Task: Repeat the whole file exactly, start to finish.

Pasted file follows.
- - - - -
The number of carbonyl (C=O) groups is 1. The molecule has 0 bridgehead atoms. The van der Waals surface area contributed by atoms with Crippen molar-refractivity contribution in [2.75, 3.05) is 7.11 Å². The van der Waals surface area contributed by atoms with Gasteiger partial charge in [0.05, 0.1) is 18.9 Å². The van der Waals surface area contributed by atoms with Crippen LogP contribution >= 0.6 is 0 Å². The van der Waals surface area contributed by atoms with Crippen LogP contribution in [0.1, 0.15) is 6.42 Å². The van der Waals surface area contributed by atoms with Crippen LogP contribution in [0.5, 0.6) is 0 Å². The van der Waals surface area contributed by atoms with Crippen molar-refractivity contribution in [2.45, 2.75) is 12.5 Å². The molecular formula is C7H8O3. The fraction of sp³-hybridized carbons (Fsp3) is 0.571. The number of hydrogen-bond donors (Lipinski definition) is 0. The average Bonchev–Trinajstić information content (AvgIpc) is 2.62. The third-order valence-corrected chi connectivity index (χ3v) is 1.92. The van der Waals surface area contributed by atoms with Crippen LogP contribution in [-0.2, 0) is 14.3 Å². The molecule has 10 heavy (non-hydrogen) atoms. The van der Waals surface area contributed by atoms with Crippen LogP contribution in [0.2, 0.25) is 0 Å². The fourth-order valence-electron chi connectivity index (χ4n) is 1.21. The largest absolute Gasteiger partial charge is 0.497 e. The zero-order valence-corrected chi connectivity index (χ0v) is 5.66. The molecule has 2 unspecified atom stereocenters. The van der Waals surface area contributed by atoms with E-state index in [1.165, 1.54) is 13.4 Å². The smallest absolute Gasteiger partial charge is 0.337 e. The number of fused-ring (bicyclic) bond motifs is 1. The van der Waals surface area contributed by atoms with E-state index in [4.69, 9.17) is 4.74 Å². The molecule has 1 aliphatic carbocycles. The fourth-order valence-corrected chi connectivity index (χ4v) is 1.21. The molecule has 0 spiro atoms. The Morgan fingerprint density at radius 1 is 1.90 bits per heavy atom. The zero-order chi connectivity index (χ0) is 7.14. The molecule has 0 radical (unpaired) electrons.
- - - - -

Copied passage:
The number of carbonyl (C=O) groups is 1. The molecule has 0 bridgehead atoms. The van der Waals surface area contributed by atoms with Crippen molar-refractivity contribution in [2.75, 3.05) is 7.11 Å². The van der Waals surface area contributed by atoms with Gasteiger partial charge in [0.05, 0.1) is 18.9 Å². The van der Waals surface area contributed by atoms with Crippen LogP contribution >= 0.6 is 0 Å². The van der Waals surface area contributed by atoms with Crippen LogP contribution in [0.1, 0.15) is 6.42 Å². The van der Waals surface area contributed by atoms with Crippen LogP contribution in [0.5, 0.6) is 0 Å². The van der Waals surface area contributed by atoms with Crippen molar-refractivity contribution in [2.45, 2.75) is 12.5 Å². The molecular formula is C7H8O3. The fraction of sp³-hybridized carbons (Fsp3) is 0.571. The number of hydrogen-bond donors (Lipinski definition) is 0. The average Bonchev–Trinajstić information content (AvgIpc) is 2.62. The third-order valence-corrected chi connectivity index (χ3v) is 1.92. The van der Waals surface area contributed by atoms with Crippen LogP contribution in [-0.2, 0) is 14.3 Å². The molecule has 10 heavy (non-hydrogen) atoms. The van der Waals surface area contributed by atoms with Crippen LogP contribution in [0.2, 0.25) is 0 Å². The fourth-order valence-electron chi connectivity index (χ4n) is 1.21. The largest absolute Gasteiger partial charge is 0.497 e. The zero-order valence-corrected chi connectivity index (χ0v) is 5.66. The molecule has 2 unspecified atom stereocenters. The van der Waals surface area contributed by atoms with E-state index in [1.165, 1.54) is 13.4 Å². The smallest absolute Gasteiger partial charge is 0.337 e. The number of fused-ring (bicyclic) bond motifs is 1. The van der Waals surface area contributed by atoms with E-state index in [4.69, 9.17) is 4.74 Å². The molecule has 1 aliphatic carbocycles. The fourth-order valence-corrected chi connectivity index (χ4v) is 1.21. The molecule has 0 spiro atoms. The Morgan fingerprint density at radius 1 is 1.90 bits per heavy atom. The zero-order chi connectivity index (χ0) is 7.14. The molecule has 0 radical (unpaired) electrons.